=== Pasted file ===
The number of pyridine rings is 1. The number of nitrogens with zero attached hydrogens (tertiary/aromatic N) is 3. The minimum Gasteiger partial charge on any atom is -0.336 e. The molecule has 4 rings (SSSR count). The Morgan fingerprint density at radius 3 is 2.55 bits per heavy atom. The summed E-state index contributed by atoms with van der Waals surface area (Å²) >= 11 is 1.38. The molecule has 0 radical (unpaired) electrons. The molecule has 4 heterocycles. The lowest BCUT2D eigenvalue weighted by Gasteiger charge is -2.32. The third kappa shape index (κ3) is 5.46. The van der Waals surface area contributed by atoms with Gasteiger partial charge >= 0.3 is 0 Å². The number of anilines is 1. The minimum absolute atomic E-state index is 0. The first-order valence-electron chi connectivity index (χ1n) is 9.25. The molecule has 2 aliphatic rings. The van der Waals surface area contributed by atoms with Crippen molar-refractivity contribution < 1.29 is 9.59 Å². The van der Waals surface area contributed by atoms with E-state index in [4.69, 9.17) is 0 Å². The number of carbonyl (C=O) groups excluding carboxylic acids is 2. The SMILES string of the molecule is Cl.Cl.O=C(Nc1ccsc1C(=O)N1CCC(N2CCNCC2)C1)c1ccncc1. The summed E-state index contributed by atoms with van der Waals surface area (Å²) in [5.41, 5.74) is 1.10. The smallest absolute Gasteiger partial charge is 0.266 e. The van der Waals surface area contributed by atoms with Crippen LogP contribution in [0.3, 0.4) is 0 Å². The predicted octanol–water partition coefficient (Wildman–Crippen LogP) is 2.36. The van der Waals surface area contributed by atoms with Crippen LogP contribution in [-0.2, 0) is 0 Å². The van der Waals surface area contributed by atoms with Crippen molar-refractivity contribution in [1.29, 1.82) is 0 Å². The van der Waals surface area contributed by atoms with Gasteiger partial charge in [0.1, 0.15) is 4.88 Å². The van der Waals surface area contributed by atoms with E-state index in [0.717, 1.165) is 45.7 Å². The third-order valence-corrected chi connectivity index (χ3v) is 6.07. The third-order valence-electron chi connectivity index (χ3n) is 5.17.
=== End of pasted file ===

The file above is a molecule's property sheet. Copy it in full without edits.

The number of pyridine rings is 1. The number of nitrogens with zero attached hydrogens (tertiary/aromatic N) is 3. The minimum Gasteiger partial charge on any atom is -0.336 e. The molecule has 4 rings (SSSR count). The Morgan fingerprint density at radius 3 is 2.55 bits per heavy atom. The summed E-state index contributed by atoms with van der Waals surface area (Å²) >= 11 is 1.38. The molecule has 0 radical (unpaired) electrons. The molecule has 4 heterocycles. The lowest BCUT2D eigenvalue weighted by Gasteiger charge is -2.32. The third kappa shape index (κ3) is 5.46. The van der Waals surface area contributed by atoms with Gasteiger partial charge >= 0.3 is 0 Å². The number of anilines is 1. The minimum absolute atomic E-state index is 0. The first-order valence-electron chi connectivity index (χ1n) is 9.25. The molecule has 2 aliphatic rings. The van der Waals surface area contributed by atoms with Crippen molar-refractivity contribution < 1.29 is 9.59 Å². The van der Waals surface area contributed by atoms with E-state index in [4.69, 9.17) is 0 Å². The number of carbonyl (C=O) groups excluding carboxylic acids is 2. The SMILES string of the molecule is Cl.Cl.O=C(Nc1ccsc1C(=O)N1CCC(N2CCNCC2)C1)c1ccncc1. The summed E-state index contributed by atoms with van der Waals surface area (Å²) in [5.41, 5.74) is 1.10. The smallest absolute Gasteiger partial charge is 0.266 e. The van der Waals surface area contributed by atoms with Crippen LogP contribution in [0.3, 0.4) is 0 Å². The predicted octanol–water partition coefficient (Wildman–Crippen LogP) is 2.36. The van der Waals surface area contributed by atoms with Crippen LogP contribution in [-0.2, 0) is 0 Å². The van der Waals surface area contributed by atoms with Crippen molar-refractivity contribution in [1.29, 1.82) is 0 Å². The van der Waals surface area contributed by atoms with Gasteiger partial charge in [0.1, 0.15) is 4.88 Å². The van der Waals surface area contributed by atoms with E-state index in [0.717, 1.165) is 45.7 Å². The third-order valence-corrected chi connectivity index (χ3v) is 6.07. The third-order valence-electron chi connectivity index (χ3n) is 5.17.